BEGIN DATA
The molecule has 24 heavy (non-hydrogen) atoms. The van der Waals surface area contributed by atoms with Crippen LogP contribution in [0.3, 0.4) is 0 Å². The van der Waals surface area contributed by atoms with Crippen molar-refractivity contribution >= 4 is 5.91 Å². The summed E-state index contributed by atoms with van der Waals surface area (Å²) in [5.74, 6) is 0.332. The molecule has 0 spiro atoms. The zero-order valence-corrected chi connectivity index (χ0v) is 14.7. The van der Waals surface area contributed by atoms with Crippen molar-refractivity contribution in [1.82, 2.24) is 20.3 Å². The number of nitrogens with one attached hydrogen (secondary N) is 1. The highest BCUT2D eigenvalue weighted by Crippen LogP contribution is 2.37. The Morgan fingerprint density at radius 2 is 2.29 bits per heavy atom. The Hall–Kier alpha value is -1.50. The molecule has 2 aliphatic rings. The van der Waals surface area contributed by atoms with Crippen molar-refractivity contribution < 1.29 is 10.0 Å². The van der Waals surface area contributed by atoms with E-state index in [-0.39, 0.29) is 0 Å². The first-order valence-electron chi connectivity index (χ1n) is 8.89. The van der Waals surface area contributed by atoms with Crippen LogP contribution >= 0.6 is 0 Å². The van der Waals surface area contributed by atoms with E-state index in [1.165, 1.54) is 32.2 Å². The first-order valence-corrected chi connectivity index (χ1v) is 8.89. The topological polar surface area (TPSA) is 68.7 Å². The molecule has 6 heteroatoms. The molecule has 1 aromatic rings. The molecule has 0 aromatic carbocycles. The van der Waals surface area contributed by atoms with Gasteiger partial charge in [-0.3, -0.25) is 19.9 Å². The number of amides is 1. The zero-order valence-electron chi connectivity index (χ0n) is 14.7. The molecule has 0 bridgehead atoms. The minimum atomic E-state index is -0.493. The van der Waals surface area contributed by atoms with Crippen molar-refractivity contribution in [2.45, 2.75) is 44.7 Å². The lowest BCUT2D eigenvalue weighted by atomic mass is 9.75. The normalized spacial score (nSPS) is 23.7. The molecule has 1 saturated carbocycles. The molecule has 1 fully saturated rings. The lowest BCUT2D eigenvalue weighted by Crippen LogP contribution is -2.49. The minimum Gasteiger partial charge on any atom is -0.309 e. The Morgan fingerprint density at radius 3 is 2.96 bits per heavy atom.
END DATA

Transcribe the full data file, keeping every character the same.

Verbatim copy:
The molecule has 24 heavy (non-hydrogen) atoms. The van der Waals surface area contributed by atoms with Crippen LogP contribution in [0.3, 0.4) is 0 Å². The van der Waals surface area contributed by atoms with Crippen molar-refractivity contribution >= 4 is 5.91 Å². The summed E-state index contributed by atoms with van der Waals surface area (Å²) in [5.74, 6) is 0.332. The molecule has 0 spiro atoms. The zero-order valence-corrected chi connectivity index (χ0v) is 14.7. The van der Waals surface area contributed by atoms with Crippen molar-refractivity contribution in [1.82, 2.24) is 20.3 Å². The number of nitrogens with one attached hydrogen (secondary N) is 1. The highest BCUT2D eigenvalue weighted by Crippen LogP contribution is 2.37. The Morgan fingerprint density at radius 2 is 2.29 bits per heavy atom. The Hall–Kier alpha value is -1.50. The molecule has 2 aliphatic rings. The van der Waals surface area contributed by atoms with Crippen molar-refractivity contribution < 1.29 is 10.0 Å². The van der Waals surface area contributed by atoms with E-state index in [-0.39, 0.29) is 0 Å². The first-order valence-electron chi connectivity index (χ1n) is 8.89. The van der Waals surface area contributed by atoms with Crippen LogP contribution >= 0.6 is 0 Å². The van der Waals surface area contributed by atoms with E-state index in [1.165, 1.54) is 32.2 Å². The first-order valence-corrected chi connectivity index (χ1v) is 8.89. The topological polar surface area (TPSA) is 68.7 Å². The molecule has 6 heteroatoms. The molecule has 1 aromatic rings. The molecule has 0 aromatic carbocycles. The van der Waals surface area contributed by atoms with Gasteiger partial charge in [-0.3, -0.25) is 19.9 Å². The number of amides is 1. The zero-order valence-electron chi connectivity index (χ0n) is 14.7. The molecule has 0 bridgehead atoms. The minimum atomic E-state index is -0.493. The van der Waals surface area contributed by atoms with Crippen molar-refractivity contribution in [2.45, 2.75) is 44.7 Å². The lowest BCUT2D eigenvalue weighted by atomic mass is 9.75. The normalized spacial score (nSPS) is 23.7. The molecule has 1 saturated carbocycles. The molecule has 1 fully saturated rings. The lowest BCUT2D eigenvalue weighted by Crippen LogP contribution is -2.49. The minimum Gasteiger partial charge on any atom is -0.309 e. The Morgan fingerprint density at radius 3 is 2.96 bits per heavy atom.